As the aviation and aerospace sector continues to tick skyward in Polk County, Winter Haven is improving its airport to better serve the area’s residents and increase its economic impact in Central Florida.

“It is very important for us to maintain and improve our airport infrastructure,” said Winter Haven Regional Airport Manager Alex Vacha. “This will help us continue to grow in capacity, increase our safety and provide a greater economic impact to our city and region.”

Two projects to improve the airport’s runways will benefit general aviation and corporate airport users, Vacha said.

The first project is the design and construction of the Taxiway C Extension that will extend Taxiway C so it connects with Taxiway D, running parallel to Runway 11-29.

“Connecting them will create a complete full-length parallel taxiway. The completed Taxiway C will be 25 feet wide, 1,500 feet long and will provide safer and more efficient access to Runway 11-29.”

The Federal Aviation Administration (FAA) will cover 87 percent of the cost – $1.65 million; the Florida Department of Transportation (FDOT) will contribute 6 percent – $120,000; and Winter Haven will pay the remaining 7 percent – $133,000.

The second project is the design of the Taxiway B Rehabilitation project — the primary parallel taxiway to the primary runway, Runway 5-23. This includes repairing and widening the taxiway, which is 5,000 feet long and 35 feet wide, adding new LED airfield lighting and removing Taxiway A.

The FAA will cover 92 percent of the cost – $244,000 and the city and FDOT will pay about 4 percent each – $11,000

“These projects benefit both our general aviation and corporate airport users,” Vacha said, adding that new markings, lighting and direct routing will improve safety and increase efficiency. “Pilots may taxi their aircraft more directly to and from the runways using these improved taxiway surfaces.”

He said the airport’s mission is to “create a positive aviation and non-aviation business climate that is sustainable and self-sufficient while providing exceptional customer service to pilots, tenants and guests.”

A 2019 FDOT Economic Impact Study shows Gilbert Field, generally known for its flight, helicopter and seaplane training, had an $11.7 million impact at the airport and an additional $22.9 million in visitor spending impacts which relate to local businesses, including restaurants, rental car facilities, local attractions, etc.

A Community Effort

In 2014, the economic impact of Polk County’s four airports was just under $400 million annually. In 2019, that number jumped to more than $800 million.

“These economic impact numbers prove that our collective investments in airport infrastructure have provided a significant return on investment to our region,” said Gene Conrad, manager of Lakeland Linder International Airport and chair of the Central Florida Development Council’s Aviation Committee.

Continually improving infrastructure at Polk County’s airports is critically important for the long term — something the county’s four airports are doing very well.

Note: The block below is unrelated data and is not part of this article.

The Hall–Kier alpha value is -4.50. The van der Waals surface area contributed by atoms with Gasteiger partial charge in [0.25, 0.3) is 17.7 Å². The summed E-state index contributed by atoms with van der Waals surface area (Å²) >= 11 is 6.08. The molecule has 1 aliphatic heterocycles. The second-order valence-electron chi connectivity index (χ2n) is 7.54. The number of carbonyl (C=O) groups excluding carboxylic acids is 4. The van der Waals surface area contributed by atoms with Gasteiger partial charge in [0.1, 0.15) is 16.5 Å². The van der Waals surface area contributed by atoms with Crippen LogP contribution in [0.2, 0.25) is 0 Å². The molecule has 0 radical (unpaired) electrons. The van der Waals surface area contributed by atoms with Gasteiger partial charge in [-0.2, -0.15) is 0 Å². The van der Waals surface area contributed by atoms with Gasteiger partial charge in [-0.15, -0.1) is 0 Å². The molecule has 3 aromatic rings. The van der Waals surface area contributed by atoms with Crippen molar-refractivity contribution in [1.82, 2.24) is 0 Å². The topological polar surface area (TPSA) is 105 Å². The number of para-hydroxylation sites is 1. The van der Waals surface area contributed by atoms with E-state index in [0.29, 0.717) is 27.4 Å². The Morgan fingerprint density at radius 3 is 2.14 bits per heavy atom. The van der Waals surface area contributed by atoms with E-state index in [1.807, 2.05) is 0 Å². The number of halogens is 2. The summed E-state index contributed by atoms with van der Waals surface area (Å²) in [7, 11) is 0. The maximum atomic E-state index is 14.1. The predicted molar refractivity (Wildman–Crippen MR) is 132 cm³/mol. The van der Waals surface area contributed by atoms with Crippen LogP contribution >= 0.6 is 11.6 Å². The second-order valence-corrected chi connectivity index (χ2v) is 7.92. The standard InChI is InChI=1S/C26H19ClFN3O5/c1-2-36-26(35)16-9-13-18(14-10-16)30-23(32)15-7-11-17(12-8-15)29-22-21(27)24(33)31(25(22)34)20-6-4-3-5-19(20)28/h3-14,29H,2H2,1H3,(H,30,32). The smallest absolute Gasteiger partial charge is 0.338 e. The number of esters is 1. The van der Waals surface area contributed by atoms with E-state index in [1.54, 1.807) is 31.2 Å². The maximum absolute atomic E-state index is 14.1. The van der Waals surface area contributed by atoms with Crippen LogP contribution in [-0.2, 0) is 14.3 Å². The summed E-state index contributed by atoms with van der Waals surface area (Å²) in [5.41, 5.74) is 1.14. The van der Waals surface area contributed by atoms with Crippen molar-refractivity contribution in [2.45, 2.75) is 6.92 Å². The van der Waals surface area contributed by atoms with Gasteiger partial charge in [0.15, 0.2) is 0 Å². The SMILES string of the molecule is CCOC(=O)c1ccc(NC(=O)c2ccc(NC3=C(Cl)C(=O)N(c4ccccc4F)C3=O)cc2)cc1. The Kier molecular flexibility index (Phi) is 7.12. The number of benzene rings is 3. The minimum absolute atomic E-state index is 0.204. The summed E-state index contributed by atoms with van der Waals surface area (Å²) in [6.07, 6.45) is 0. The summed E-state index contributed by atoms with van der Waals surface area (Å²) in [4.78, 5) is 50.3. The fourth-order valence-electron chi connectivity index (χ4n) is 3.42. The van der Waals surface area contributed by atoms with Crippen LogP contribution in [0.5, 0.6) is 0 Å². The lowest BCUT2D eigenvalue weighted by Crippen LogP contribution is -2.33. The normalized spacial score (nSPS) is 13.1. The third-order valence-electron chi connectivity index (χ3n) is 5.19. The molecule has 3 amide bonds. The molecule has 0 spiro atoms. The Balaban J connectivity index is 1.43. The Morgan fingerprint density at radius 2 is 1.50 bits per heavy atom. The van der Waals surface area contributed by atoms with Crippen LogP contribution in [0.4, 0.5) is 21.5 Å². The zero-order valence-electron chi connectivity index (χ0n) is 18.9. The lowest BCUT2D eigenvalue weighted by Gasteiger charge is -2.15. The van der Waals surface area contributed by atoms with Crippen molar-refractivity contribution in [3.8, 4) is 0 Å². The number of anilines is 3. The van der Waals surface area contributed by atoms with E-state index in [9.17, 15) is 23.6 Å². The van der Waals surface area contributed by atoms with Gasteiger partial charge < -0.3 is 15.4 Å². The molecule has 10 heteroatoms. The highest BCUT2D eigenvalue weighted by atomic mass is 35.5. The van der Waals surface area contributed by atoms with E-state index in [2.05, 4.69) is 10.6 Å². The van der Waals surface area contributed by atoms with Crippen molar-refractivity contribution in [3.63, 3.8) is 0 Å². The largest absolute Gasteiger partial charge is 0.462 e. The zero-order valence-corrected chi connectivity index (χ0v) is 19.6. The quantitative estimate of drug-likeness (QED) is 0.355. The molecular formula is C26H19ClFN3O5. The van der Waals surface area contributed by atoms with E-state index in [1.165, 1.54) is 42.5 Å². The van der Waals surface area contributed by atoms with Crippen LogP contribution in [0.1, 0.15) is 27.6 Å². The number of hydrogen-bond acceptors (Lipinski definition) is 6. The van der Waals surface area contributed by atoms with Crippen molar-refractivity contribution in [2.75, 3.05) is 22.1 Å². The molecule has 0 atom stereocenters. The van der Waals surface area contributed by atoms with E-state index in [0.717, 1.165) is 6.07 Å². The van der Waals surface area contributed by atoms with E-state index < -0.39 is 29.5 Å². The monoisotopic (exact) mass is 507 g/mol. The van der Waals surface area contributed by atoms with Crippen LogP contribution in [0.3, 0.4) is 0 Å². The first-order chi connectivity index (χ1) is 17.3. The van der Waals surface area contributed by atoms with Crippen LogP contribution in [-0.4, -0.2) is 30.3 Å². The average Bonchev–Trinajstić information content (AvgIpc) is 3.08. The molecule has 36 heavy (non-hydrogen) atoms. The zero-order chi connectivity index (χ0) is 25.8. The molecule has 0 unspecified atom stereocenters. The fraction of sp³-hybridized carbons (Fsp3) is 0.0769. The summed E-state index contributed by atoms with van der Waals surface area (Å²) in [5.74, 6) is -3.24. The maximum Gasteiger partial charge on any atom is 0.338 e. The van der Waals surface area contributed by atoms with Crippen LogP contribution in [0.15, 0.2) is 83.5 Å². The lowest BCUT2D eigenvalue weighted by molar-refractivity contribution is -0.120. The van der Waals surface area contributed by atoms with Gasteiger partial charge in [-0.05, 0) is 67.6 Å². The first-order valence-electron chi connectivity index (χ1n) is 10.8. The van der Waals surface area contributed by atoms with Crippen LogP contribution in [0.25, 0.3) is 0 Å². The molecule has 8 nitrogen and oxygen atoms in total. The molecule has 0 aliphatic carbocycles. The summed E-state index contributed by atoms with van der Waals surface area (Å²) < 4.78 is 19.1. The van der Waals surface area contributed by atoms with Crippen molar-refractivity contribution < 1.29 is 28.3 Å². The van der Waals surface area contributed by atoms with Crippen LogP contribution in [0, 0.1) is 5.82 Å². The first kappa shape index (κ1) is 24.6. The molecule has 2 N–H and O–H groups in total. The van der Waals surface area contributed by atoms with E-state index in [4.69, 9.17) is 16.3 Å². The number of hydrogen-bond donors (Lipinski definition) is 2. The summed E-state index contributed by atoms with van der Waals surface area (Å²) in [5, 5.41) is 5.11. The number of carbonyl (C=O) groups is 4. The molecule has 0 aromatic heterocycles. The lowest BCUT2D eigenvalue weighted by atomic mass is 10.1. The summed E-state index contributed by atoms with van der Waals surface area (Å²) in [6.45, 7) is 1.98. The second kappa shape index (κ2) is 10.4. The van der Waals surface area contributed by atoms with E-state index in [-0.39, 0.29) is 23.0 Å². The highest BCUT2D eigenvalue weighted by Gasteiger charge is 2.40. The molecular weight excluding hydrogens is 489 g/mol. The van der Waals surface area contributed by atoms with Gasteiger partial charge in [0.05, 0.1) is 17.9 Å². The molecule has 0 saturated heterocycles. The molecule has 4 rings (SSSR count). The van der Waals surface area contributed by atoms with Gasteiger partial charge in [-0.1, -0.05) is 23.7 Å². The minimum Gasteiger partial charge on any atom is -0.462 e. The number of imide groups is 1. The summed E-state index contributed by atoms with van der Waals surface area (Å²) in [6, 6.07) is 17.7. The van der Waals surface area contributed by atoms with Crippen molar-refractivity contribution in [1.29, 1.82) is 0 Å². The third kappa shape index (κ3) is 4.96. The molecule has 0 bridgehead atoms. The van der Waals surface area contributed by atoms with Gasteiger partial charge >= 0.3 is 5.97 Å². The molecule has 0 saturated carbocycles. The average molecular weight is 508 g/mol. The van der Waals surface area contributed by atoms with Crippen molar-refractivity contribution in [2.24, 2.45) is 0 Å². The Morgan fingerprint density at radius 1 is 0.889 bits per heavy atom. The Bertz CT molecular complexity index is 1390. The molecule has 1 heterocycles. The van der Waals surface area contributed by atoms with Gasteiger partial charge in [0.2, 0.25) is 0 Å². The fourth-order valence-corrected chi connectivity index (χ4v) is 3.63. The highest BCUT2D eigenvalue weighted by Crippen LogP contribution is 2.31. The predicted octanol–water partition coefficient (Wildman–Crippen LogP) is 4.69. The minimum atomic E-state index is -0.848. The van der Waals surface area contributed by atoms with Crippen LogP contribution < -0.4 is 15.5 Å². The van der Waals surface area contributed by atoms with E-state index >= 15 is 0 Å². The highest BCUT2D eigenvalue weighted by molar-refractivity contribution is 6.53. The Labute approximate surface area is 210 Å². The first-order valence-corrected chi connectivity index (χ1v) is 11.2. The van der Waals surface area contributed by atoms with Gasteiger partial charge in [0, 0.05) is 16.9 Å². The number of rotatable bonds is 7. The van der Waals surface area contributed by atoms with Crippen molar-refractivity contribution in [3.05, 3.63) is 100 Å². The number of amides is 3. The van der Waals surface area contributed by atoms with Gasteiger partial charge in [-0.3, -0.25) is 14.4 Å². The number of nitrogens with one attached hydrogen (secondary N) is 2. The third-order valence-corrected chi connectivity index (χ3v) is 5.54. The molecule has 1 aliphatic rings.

“Whether the pavement has met its useful life and needs to be rehabilitated or changes are being made to the layout of the airport to be ready for future development, these improvements are necessary and needed,” Conrad said. “Also, if we as airport administrators are not going after these grants to improve our local airports, these funds will go to other airports in the state. and we want these critical infrastructure investments made here in Polk County.”

People involved directly in aviation and those sitting on the sidelines are paying attention to the improvements being made, Conrad said. “Those collective efforts are allowing us to grow existing on-airport businesses and bring new business on to our airports.”

Winter Haven Regional Airport just signed a new lease with the Seaplane Pilots Association to rent office space in the airport’s main terminal building, Vacha said.

“For them, this was a step in the right direction toward their goal of constructing a large, standalone Seaplane Pilots Association Facility here at the Winter Haven Regional Airport. The SPA has been fund-raising for the past few years, working toward this facility, and Steve McCaughey, their executive director, is excited to be based here and looks forward to the future opportunity’s this move may bring.”

In addition to partnerships with the FAA, FDOT and the administrators of Polk County’s four airports, Vacha credited Polk County’s educational institutions’ focus on aerospace as one reason aviation is doing so well here. “Polk State College, Southeastern University, Travis Technical College, Florida Polytechnic University, Central Florida Aerospace Academy, Winter Haven High School and many others that are all focused on teaching individuals about this growing industry” are critical, he said.

“It is an exciting time for Polk County as we witness how our airports, the business community, and the education sector leverage their synergies to advocate for infrastructure funding and ensure the County’s aviation assets continue to be prime candidates to support the current and future growth in the cargo and private aviation segments,” said CFDC’s  Senior Director of Business Resiliency and Global Trade Javier Marin.

“Polk County is proud of its ability to cater to several different economic activities within its boundaries: private/ corporate jet service at Bartow Regional Airport, large cargo at Lakeland Linder International Airport, recreational aviation at Lake Wales Airport, and Seaplane operations at Jack Brown SPB in Winter Haven. Kudos to our airport directors and aviation community for positioning Polk County to be a strong player in Florida’s bright future in aviation and aerospace.”

For more information about how to partner with the CFDC contact Lindsay Zimmerman at lindsay@cfdc.org.